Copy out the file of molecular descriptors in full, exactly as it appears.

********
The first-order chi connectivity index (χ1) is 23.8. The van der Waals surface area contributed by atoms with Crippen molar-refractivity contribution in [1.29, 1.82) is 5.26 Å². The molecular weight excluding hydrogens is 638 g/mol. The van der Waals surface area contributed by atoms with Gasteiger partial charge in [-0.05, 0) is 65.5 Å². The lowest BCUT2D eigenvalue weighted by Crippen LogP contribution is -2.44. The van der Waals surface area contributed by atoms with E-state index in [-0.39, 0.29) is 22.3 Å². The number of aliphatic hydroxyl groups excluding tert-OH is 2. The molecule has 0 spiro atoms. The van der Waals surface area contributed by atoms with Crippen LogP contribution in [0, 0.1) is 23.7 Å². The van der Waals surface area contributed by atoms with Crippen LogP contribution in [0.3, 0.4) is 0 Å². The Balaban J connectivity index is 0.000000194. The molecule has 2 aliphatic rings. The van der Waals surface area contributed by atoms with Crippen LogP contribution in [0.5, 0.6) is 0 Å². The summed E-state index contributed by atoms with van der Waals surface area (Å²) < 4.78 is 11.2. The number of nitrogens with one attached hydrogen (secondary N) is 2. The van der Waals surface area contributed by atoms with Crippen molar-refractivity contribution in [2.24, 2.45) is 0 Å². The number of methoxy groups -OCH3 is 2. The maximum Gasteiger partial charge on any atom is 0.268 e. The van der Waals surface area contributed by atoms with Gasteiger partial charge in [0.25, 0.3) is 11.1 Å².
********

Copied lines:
The first-order chi connectivity index (χ1) is 23.8. The van der Waals surface area contributed by atoms with Crippen molar-refractivity contribution in [1.29, 1.82) is 5.26 Å². The molecular weight excluding hydrogens is 638 g/mol. The van der Waals surface area contributed by atoms with Gasteiger partial charge in [-0.05, 0) is 65.5 Å². The lowest BCUT2D eigenvalue weighted by Crippen LogP contribution is -2.44. The van der Waals surface area contributed by atoms with E-state index in [-0.39, 0.29) is 22.3 Å². The number of aliphatic hydroxyl groups excluding tert-OH is 2. The molecule has 0 spiro atoms. The van der Waals surface area contributed by atoms with Crippen LogP contribution in [0, 0.1) is 23.7 Å². The van der Waals surface area contributed by atoms with Crippen LogP contribution in [0.3, 0.4) is 0 Å². The Balaban J connectivity index is 0.000000194. The molecule has 2 aliphatic rings. The van der Waals surface area contributed by atoms with Crippen LogP contribution in [0.5, 0.6) is 0 Å². The summed E-state index contributed by atoms with van der Waals surface area (Å²) < 4.78 is 11.2. The number of nitrogens with one attached hydrogen (secondary N) is 2. The van der Waals surface area contributed by atoms with Crippen molar-refractivity contribution in [2.24, 2.45) is 0 Å². The number of methoxy groups -OCH3 is 2. The maximum Gasteiger partial charge on any atom is 0.268 e. The van der Waals surface area contributed by atoms with Gasteiger partial charge in [0.25, 0.3) is 11.1 Å².